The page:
Reegs: Well, that's another thing, a again, another bit that's like strongly reminiscent of some of his other work because she, you know, she's assured that Reese is a maniac and she hasn't seen what she thinks she's seen with the Terminator, and she's told to go sleep on the couch. It's just like an alien.
In aliens where the girl, you know, where she's told and purposefully infected and so many other elements of his work, the industrial machinery all that stuff. Oh, that's cool. Anyway, it's a good movie. This one we should probably finish off talking about the plot. So yeah, the terminated guns through there, killing everybody.
But at the last minute, again, Carl Reese turns up and saves the.
Sidey: Yeah, they leg it and they're gonna have to take a stand, so they do a lot of bomb building and stuff. And then he tells her about he's, he's into her
Sidey: and he's got her photo and he's been staring at her photo and then they kiss and then they have
Reegs: they do. they
Sidey: and he impregnates her.
Reegs: And it, it always, it makes me, you know, laugh that it basically serves the same scene says, serves the same function as the rave scene in the matrix reloaded to this scene like the difference between man and machine. And machine's relentless killer and humans are just gonna fuck at the time of most stress.
Sidey: Yeah, but that's where John Connor comes
Reegs: Yeah bonkers. Isn't it? Bonkers. So you've got this kind of circuit, this little loop in the in the logic of the movie. There's tons of cool stuff like that in this. anyway, so yeah, Connor's been conceived by the soldier, sent back to protect his mother. Reese has improvised a whole load of homemade explosives and the terminator has tracked them down to the motel and bursts in.
You know, guns are blazing, but they've already escaped. And then there's another sort of chase through la, a raw one through the city streets. The Terminator shooting at them. Carl Reese gets injured. The truck crashes. I think Reese throws one of his improvised dynamite things into the back of it and blows it up.
And you, they give that fake out moment where you're like, ah, everybody's fine. And then suddenly the sort of skeleton of, of, of the terminator rises up from the flames of the wreckage of the ganau.
Sidey: right and they, they do a nice callback to that in Terminator two on the, what are those things that like drain canali thing where they're. The other truck blows up and you think, oh, he's got him, but the, the T 1000 comes outta that one. So they, they like mirror things quite well between the two movies.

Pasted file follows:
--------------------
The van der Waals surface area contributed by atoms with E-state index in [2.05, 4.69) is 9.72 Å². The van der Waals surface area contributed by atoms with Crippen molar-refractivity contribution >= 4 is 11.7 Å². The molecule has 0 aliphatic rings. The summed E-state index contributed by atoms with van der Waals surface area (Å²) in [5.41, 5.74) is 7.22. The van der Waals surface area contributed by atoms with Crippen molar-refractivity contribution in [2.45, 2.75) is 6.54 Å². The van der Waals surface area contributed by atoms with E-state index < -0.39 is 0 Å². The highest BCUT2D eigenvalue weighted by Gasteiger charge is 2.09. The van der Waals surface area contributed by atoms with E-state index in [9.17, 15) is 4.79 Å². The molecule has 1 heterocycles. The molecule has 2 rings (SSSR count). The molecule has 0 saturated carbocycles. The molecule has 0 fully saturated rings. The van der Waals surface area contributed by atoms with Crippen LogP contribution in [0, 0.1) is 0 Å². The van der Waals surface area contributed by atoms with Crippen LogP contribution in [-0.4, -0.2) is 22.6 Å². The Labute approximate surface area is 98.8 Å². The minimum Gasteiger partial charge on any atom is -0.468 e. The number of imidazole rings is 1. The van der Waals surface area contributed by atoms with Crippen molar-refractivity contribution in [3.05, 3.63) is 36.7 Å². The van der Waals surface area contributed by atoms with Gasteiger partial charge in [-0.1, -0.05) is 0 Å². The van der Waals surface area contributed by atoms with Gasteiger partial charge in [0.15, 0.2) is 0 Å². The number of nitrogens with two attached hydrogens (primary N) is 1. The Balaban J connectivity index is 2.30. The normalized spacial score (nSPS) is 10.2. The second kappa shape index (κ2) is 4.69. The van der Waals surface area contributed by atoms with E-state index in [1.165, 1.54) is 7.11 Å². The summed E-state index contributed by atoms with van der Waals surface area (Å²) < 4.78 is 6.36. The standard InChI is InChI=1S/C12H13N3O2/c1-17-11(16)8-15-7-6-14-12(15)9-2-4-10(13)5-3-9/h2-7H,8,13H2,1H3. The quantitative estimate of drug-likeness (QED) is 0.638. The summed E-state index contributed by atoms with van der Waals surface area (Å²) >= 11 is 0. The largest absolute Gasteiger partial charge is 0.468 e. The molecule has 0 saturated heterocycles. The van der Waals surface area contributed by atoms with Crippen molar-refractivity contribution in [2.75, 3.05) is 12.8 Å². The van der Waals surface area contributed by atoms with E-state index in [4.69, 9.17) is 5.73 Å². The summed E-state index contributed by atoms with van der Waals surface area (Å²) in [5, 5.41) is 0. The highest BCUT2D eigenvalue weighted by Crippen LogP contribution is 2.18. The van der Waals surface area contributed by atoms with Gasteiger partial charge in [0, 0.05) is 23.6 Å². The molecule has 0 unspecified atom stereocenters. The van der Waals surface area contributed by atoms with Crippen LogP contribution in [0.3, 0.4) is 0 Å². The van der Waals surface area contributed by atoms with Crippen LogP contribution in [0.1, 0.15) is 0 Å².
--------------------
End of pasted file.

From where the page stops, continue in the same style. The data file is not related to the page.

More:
Reegs: Yeah, there's a load of that. And then they eventually find themselves in a, well, it's a factory of some sorts. The irony of course being it's an automated factory with robots in it that they use to try and disguise themselves as well. So robots protecting humans against other robots that are trying to kill them.
And eventually there is a big shootout. Well, it's not really a shootout actually. REAT attacks him with a crowbar and smacks him around the face a few times, I think, and then blows blows it in half with a, with one of the improvised devices in the spine.
Sidey: That's right. Yeah. He's crawling around. I think he's got one arm and a torso in a head and it's, but it's still going. You know, it's this relentless killer. It will stop nothing.
Reegs: and eventually,
Sidey: she's backed into a corner really. She's, she's got nowhere left to go kind of underneath some kind of hydraulic press.
Sidey: And the Terminator is inching, its way closer and just kind of crawling. And she's, she's reaching around the side of it to, to try and hit the on button
Sidey: frantically trying to, trying to turn this press on and eventually does.
Reegs: not before she has time to say a little one liner before she presses the button. I noticed. Very brave. She says you are terminated. Again, another one that Yeah, but I would've pressed the button first, I think.
Sidey: Yeah. Yeah. There's no time for that kind of shit unless you're in a movie, in which case there's plenty of time for it. And we, we get to see the little red eye finally extinguished. And the Terminator has been vanquished,
Sidey: which is great.